My Bottom Line: Noah Zarc: Mammoth Trouble is the first book in a riveting science fiction series for middle grade readers. The story features non-stop action, mind-bending time-travel and world-hopping, an intricate plot with many surprises, and a solid ensemble cast of characters led by Noah Zarc Jr. who just happens to be in a wheelchair (although that hardly stops him from accomplishing ANYTHING). This is a real page-turner that will appeal to advanced readers who love science fiction and can appreciate the inclusion of multiple sub-plots touching on a number of themes including dis/ability, geopolitics, environmentalism and conservation, and even bioethics. In short, this is not a light and easy read, but rather, it is very thought-provoking. I loved it and highly recommend the series to advanced readers aged 9 and older.
* I received this book free-of-charge from the author in exchange for my honest opinion. All opinions expressed are my own. The author is participating in our Book Promotion services.
More Buzz About the Noah Zarc Books
Book 1: “Pease’s strength as a storyteller lies in his ability to connect multiple time periods imaginatively, as well as Noah’s excited, fast-paced narration.” ~ Publishers Weekly
Book 1: “If I had read this book at age 10, I think it would have made me love SF just as much as reading Asimov did. If you like the non-stop action and humor of Rick Riordan’s Olympians books, I think you’ll also like Noah Zarc.” ~ Sher A. Hart, book blogger and author
Book 2: “This is another great mind-bender. The wild time jump details are fabulously thought out and cause some unexpected results.” ~ Michelle Isenhoff, Children’s Author
Book 2: “A well-written, adventurous read for young readers and even adults, Noah Zarc blasts through space and into your imagination.” ~ TKristufek, Amazon Reviewer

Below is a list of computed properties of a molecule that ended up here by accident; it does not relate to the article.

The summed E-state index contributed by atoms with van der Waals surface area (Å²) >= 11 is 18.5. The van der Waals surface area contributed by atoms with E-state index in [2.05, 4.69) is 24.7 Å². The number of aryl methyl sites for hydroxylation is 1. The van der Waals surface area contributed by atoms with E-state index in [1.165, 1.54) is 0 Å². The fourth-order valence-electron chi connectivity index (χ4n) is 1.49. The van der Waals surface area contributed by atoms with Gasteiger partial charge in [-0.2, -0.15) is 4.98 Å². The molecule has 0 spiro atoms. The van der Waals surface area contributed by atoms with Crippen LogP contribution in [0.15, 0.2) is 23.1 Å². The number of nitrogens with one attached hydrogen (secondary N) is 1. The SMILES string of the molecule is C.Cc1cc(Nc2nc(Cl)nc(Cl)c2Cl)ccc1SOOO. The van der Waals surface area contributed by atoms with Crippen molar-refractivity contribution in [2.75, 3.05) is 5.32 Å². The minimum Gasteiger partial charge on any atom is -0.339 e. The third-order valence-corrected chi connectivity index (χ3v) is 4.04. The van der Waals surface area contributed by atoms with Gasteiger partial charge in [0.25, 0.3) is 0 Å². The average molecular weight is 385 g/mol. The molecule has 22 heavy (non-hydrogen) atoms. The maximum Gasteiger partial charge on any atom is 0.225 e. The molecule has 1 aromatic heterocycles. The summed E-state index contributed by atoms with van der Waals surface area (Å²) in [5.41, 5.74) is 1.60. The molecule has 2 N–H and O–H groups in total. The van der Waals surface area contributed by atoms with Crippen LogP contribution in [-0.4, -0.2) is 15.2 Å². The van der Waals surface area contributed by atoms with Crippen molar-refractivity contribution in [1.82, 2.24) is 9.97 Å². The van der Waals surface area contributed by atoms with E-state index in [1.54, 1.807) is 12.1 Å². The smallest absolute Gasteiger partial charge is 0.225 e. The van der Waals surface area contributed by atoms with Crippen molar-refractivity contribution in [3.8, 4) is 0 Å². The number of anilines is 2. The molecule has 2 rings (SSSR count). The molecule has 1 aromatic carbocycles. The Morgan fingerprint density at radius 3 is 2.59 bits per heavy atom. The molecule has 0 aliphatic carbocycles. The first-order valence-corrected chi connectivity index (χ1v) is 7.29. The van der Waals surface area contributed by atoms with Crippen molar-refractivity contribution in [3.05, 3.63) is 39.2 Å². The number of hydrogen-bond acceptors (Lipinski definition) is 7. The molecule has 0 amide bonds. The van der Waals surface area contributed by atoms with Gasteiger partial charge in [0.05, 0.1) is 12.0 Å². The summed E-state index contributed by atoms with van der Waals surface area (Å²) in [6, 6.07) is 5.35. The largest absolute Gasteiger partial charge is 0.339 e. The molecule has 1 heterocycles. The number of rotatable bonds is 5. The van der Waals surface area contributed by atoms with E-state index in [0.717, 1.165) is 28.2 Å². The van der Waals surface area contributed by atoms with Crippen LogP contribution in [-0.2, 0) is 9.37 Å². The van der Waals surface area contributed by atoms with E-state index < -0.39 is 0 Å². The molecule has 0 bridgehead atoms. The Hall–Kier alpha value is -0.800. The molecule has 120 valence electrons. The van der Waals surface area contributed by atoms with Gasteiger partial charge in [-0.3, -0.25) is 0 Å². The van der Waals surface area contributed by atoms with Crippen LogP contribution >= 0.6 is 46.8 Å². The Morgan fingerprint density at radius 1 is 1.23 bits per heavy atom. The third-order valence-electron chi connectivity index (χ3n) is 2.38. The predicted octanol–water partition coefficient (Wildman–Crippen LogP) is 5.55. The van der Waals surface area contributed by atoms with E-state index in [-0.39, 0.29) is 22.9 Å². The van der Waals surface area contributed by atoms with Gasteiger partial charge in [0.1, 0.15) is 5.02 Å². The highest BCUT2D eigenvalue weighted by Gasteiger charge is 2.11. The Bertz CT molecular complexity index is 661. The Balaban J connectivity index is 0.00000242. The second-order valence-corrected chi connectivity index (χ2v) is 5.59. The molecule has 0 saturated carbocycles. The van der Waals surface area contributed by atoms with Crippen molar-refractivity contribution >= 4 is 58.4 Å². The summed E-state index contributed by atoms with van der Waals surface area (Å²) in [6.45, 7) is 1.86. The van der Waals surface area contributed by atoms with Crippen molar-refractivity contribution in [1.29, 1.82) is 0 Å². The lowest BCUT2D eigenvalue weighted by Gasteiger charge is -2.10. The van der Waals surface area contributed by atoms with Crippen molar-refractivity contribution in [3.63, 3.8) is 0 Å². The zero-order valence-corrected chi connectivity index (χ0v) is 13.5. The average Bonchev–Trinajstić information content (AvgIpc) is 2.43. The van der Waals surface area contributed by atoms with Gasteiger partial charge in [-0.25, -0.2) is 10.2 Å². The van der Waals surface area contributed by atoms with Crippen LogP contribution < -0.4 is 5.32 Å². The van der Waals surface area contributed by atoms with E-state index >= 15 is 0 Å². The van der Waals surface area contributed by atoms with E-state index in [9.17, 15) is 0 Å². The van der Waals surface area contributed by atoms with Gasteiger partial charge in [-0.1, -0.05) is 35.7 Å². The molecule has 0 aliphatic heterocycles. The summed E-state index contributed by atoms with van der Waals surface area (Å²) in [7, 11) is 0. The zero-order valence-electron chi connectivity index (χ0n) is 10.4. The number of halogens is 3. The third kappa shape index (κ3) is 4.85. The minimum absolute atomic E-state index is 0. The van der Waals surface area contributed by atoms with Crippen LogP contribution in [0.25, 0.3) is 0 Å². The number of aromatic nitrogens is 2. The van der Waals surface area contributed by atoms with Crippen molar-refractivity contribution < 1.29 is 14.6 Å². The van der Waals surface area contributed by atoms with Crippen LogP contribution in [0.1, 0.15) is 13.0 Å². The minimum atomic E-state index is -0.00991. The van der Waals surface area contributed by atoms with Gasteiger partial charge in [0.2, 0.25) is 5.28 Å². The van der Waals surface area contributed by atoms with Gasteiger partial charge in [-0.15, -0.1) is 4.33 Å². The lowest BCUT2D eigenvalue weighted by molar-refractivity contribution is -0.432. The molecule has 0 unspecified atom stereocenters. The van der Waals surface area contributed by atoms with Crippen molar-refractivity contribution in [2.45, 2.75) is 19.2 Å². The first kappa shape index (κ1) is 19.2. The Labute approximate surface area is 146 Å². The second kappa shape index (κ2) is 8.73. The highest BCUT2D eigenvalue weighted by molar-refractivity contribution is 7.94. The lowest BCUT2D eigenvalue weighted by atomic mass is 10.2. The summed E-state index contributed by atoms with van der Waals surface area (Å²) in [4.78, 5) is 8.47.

Book 3: “I was completely captured by the characters, the action and the issues and questions: set in fantasy but integrating concepts and engaging readers with a fun tale that teaches as it entertains.” ~ Gaele, Amazon Reviewer
About the Author: D. Robert Pease
D. Robert Pease has been interested in creating worlds since childhood. From building in the sandbox behind his house, to drawing fantastical worlds with paper and pencil, there has hardly been a time he hasn’t been off on some adventure in his mind, to the dismay of parents and teachers alike. Also, since the moment he could read, books have consumed vast swaths of his life. From The Mouse and the Motorcycle, to The Lord of the Rings, worlds just beyond reality have called to him like Homer’s Sirens. It’s not surprising then he chose to write stories of his own. Each filled with worlds just beyond reach, but close enough we can all catch a glimpse of ourselves in the characters he brings to life.
Noah Zarc: Mammoth Trouble Blog Tour Schedule (2014)
* $25 Blog Tour Giveaway *
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Contest ends: June 11, 11:59 pm, 2014